Its Unfair Use
As antitrust complaints against Google continue to mount, a study of Google power unfolds. Between privacy concerns and unfair treatment of users, Internet and news authorities are scratching their heads as to why Google is intentionally alienating those it claimed to be defending for so long.
Recently, Google fired up a bit of bedlam when it released its new social search product, Google Search Plus Your World (or SPYW, for short). Many mainstream media sources reported on the exclusion of other social media products and Twitter's outrage over the matter.
While those factors were certainly newsworthy, a few people took a closer look and revealed that Google was shoving SPYW down users' throats by forcing them to participate in the new social network whether they wanted to or not. The blatant coercion and unfair use of Google power aroused anger across the Net.
Still others saw SPYW as a way for Google to scrape content and exploit hardworking sites struggling against the Panda algorithm to be found in search results. (Panda is Google's wrist-slapping update that flattened many sites in 2011). Scraping and coercion are not new tactics for Google, as it has been occurring for sites like TripAdvisor for months, despite TripAdvisor's protest. And Google's abusive income-snatching and traffic-grabbing practices have resulted in finger-pointing by a growing number of critics for inappropriate use of Google power.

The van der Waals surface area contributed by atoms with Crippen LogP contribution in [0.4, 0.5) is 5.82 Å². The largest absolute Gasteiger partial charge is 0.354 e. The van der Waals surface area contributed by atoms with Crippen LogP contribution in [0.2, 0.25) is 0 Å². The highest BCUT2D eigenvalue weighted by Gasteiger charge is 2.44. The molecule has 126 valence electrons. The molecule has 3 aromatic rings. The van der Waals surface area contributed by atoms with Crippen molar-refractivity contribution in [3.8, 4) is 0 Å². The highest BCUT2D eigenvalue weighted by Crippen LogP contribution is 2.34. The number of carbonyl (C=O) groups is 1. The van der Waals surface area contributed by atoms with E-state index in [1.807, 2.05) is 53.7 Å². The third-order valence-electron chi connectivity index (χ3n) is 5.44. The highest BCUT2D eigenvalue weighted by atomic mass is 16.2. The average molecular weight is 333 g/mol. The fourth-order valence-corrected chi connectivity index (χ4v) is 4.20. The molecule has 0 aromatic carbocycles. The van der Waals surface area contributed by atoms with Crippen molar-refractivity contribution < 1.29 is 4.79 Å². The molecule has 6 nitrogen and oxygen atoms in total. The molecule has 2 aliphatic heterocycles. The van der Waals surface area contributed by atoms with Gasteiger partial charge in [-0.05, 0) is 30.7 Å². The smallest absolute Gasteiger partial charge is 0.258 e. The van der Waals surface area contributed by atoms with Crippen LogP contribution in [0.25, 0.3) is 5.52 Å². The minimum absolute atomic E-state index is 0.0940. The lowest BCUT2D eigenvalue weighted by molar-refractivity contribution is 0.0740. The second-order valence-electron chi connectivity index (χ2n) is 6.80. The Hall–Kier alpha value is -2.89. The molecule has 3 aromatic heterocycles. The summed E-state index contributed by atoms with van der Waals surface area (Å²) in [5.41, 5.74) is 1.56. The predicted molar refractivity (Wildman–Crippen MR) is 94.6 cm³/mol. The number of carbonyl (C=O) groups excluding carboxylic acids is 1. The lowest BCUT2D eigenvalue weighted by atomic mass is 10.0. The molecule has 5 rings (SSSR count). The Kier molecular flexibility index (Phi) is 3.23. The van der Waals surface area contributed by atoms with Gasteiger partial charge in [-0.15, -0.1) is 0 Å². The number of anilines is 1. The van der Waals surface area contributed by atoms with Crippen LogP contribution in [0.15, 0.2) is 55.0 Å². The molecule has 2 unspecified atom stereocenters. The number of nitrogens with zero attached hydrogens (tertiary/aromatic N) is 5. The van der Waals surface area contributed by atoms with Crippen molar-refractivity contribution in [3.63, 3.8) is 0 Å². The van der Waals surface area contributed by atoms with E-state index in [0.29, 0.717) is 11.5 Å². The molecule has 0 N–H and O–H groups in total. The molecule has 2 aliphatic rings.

Since Panda's stringent quality guidelines have punished so many, SPYW is being viewed as a hypocritcal quality violation by Google to arbitrarily push high quality sites down in favor of its own product. Some have gone so far as to say that if Google didn't own SPYW, Panda would wipe it out.
How does Google justify its actions and flagrant quality violations, while acting as judge and jury for everyone else? It has failed to acknowledge or apologize. But there is one possible recourse: find another search engine. Bing must be enjoying the sudden surge of new users.
As all those concerns bubbled away on the cyber stove, other groups complained very loudly about SPYW's privacy issues. While SPYW has personal or global settings, users' private and personal information are incorporated into personalized search results, potentially exposing confidential information to unintended persons.
Google was fully aware of this potential privacy problem before launching SPYW. This was evidenced by the changes to Google's privacy policies issued shortly thereafter. Google wants their policies to be easier to read and understand, because there is no longer a way to opt-out. Take it or leave it, if you are a Google user, you are a participant. Welcome to the folds of Google power.
Meanwhile, Google's PR department continues to pump out rosy messages of "Google Wonder," as if what we're seeing isn't really a manipulation of Google power.But the "Google is good!" rhetoric streaming from the Googleplex has been muffled by the cacophony of "You're Evil, Google!" from all over the Net.